WASHINGTON - A new federal report confirms what the Steelworkers' oil workers' sector has warned of for weeks: Closure of two Philadelphia-area refineries, and the pending closure of a third which would cut in half the amount of refined petroleum products available to the Northeast.
Now, the Steelworkers say, it's up to the government to do something about it.
The Feb. 28 Energy Information Administration report shows regional refining capacity was cut by 363,000 barrels a day when ConocoPhillips shut its Trainer, Pa., refinery last September and Sunoco closed its Marcus Hook refinery in December.
The area will lose 335,000 more daily barrels if Sunoco closes its Philly refinery, EIA reports. Sunoco says if it can't find a buyer, it will close the plant by July. Together, the three refineries provided just over half of the 1.37 million barrels of daily refining capacity available to the area. Together, they also employed 2,500 Steelworkers.
The situation wasn't helped when the Hovensa refinery in the U.S. Virgin Islands, jointly owned by Amerada Hess and Venezuela's national oil company, was converted to an oil storage facility, then closed at the end of February, EIA added. It had sent products to the Northeast. Its closure cost 1,700 more Steelworker jobs, USW added.
"If Sunoco's Philadelphia refinery closes in Jul. 2012 as announced, the Northeast could be significantly impacted as the additional loss of volumes and reduced access to distribution systems may create temporary, localized shortfalls and associated price surges," EIA concludes.
"Adequate refining capacity is available outside of the East Coast to replace the lost capacity, but logistical constraints on the delivery of product to certain areas within Northeast in the short-term may present significant challenges," its report warned. Those challenges: Pipelines from the Gulf Coast to the Northeast are at capacity and there aren't enough U.S.-flagged oil tankers available - even if they could be leased right now, which they can't - to handle the bigger load.
The worst impact would be in ultra-low-sulfur diesel fuel. All Philly refineries, including those that are closing, supply 60 percent of the Northeast's needs for that, along with 45 percent of its heating oil and 40 percent of its gasoline.
Loss of their jobs, plus this gloomy news, led USW to reiterate the warnings it gave when several hundred USW-represented oil workers lobbied Congress and the Obama administration in mid-February to step in.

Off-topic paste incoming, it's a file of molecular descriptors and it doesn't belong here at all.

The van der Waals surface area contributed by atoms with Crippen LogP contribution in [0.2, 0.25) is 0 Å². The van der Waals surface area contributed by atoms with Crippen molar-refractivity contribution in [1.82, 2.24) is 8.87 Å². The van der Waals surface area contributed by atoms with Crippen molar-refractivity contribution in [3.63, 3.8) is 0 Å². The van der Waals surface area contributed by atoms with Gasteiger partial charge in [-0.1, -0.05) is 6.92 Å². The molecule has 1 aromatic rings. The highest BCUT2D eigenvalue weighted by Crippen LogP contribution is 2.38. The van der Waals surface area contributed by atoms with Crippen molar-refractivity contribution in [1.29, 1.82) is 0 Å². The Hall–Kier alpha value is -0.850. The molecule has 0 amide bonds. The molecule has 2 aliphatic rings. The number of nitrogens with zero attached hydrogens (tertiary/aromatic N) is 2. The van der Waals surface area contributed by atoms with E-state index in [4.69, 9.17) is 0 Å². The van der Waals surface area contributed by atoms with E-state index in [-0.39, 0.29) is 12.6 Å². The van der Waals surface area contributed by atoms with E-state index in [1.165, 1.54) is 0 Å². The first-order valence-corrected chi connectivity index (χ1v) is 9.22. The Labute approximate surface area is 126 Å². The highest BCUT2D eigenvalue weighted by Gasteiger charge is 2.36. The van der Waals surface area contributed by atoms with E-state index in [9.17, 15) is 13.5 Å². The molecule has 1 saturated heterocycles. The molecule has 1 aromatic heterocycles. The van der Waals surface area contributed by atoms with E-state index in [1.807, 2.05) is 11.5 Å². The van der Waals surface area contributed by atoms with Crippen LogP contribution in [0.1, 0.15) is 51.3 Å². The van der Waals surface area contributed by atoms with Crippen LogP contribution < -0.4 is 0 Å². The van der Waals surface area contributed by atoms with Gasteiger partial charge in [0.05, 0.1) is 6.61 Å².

"This report reinforces everything we have been saying for the past six months about the devastating effect the closure of the Philly oil refineries will have on oil workers, energy markets, and consumers throughout the Northeast," said Steelworkers President Leo Gerard in announcing the EIA report's release. "It is time for Congress and the administration to act. It is time for Pennsylvania to step up to the plate. It is late in the game, but if all parties work together this disaster still can be averted."
USW Local 10-234 President Denis Stephano, whose local represents the now-laid-off Trainer refinery workers, noted refinery capacity in the area has been dropping for a decade. "It has finally reached a critical point where we know enough is enough and the market cannot be properly served anymore," he commented about the report.
Local 10-1 President Jim Savage, who represents the still-open-but-threatened Philadelphia refinery workers, cited the "painful human cost in Philadelphia and the surrounding counties" of the closures. "More than 1,000 of our members have worked at these three refineries, and there are at least 1,000 more who have worked on a regular basis inside the fence on a contract basis," he explained.
And USW District Director John DeFazio said at least ten more outside jobs per each refinery job depend on the plants staying open. Those jobs run the gamut from suppliers to the refineries to tanker truck drivers to lunch counter employees who serve the refinery workers. "That's at least 20,000 decent, middle class jobs that will be gone forever, if these closures are allowed to stand," he said.
The Steelworkers and their allies marched to Pennsylvania GOP Gov. Tom Corbett's Philadelphia office in February, demanding he act. They've had no reply. The state attorney general may probe the refineries' books. The workers then hit Congress and the Energy Department. The agency told them, in the meetings, its hands are tied.
But USW has a few ideas for action. One is to have EIA take the issue over to the Obama White House and raise hell. They've already gotten a promise of a congressional hearing on the closures, on national security grounds, due to the imminent loss of jet fuel.
Another idea came from USW oil sector spokeswoman Lynne Baker. She noted the major oil companies are getting out of refining. They claim oil refineries, unlike exploration, have small profit margins or lose money. "We'll keep pushing Congress about this," Baker says. "It's difficult because the government isn't in the business of telling the private sector to keep plants open. Maybe they should give tax incentives to the refineries" rather than for drilling. "That's where we need them."